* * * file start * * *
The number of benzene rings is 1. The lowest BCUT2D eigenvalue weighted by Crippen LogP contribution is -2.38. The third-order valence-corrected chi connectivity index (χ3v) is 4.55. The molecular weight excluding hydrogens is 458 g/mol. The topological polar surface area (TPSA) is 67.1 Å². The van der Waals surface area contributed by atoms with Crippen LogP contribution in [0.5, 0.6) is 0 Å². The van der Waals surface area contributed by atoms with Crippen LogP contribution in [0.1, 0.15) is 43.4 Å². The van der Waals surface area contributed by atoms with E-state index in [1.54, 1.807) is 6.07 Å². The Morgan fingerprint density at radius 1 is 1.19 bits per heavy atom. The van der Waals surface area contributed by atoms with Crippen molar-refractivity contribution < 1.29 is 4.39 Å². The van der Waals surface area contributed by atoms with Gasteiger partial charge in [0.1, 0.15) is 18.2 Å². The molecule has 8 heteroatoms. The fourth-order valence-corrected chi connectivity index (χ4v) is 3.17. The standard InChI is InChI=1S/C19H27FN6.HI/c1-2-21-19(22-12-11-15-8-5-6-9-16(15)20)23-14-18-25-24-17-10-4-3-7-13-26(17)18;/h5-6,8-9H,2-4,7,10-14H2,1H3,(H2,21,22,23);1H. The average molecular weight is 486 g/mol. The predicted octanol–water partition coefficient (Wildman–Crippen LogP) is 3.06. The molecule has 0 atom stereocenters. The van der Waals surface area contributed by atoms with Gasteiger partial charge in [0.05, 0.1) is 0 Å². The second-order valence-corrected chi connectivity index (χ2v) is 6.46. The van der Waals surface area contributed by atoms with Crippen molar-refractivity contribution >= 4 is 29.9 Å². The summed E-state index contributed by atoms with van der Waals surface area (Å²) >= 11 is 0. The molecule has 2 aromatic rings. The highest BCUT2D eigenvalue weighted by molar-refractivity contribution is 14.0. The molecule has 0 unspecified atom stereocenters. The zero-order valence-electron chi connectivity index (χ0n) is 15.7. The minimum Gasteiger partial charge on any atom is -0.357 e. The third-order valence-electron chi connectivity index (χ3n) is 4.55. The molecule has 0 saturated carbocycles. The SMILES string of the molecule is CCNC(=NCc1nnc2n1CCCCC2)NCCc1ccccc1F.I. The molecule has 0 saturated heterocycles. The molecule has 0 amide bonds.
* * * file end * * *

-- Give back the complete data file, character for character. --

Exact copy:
The number of benzene rings is 1. The lowest BCUT2D eigenvalue weighted by Crippen LogP contribution is -2.38. The third-order valence-corrected chi connectivity index (χ3v) is 4.55. The molecular weight excluding hydrogens is 458 g/mol. The topological polar surface area (TPSA) is 67.1 Å². The van der Waals surface area contributed by atoms with Crippen LogP contribution in [0.5, 0.6) is 0 Å². The van der Waals surface area contributed by atoms with Crippen LogP contribution in [0.1, 0.15) is 43.4 Å². The van der Waals surface area contributed by atoms with E-state index in [1.54, 1.807) is 6.07 Å². The Morgan fingerprint density at radius 1 is 1.19 bits per heavy atom. The van der Waals surface area contributed by atoms with Crippen molar-refractivity contribution < 1.29 is 4.39 Å². The van der Waals surface area contributed by atoms with Gasteiger partial charge in [0.1, 0.15) is 18.2 Å². The molecule has 8 heteroatoms. The fourth-order valence-corrected chi connectivity index (χ4v) is 3.17. The standard InChI is InChI=1S/C19H27FN6.HI/c1-2-21-19(22-12-11-15-8-5-6-9-16(15)20)23-14-18-25-24-17-10-4-3-7-13-26(17)18;/h5-6,8-9H,2-4,7,10-14H2,1H3,(H2,21,22,23);1H. The average molecular weight is 486 g/mol. The predicted octanol–water partition coefficient (Wildman–Crippen LogP) is 3.06. The molecule has 0 atom stereocenters. The van der Waals surface area contributed by atoms with Gasteiger partial charge in [0.05, 0.1) is 0 Å². The second-order valence-corrected chi connectivity index (χ2v) is 6.46. The van der Waals surface area contributed by atoms with Crippen molar-refractivity contribution >= 4 is 29.9 Å². The summed E-state index contributed by atoms with van der Waals surface area (Å²) >= 11 is 0. The molecule has 2 aromatic rings. The highest BCUT2D eigenvalue weighted by molar-refractivity contribution is 14.0. The molecule has 0 unspecified atom stereocenters. The zero-order valence-electron chi connectivity index (χ0n) is 15.7. The minimum Gasteiger partial charge on any atom is -0.357 e. The third-order valence-electron chi connectivity index (χ3n) is 4.55. The molecule has 0 saturated carbocycles. The SMILES string of the molecule is CCNC(=NCc1nnc2n1CCCCC2)NCCc1ccccc1F.I. The molecule has 0 saturated heterocycles. The molecule has 0 amide bonds.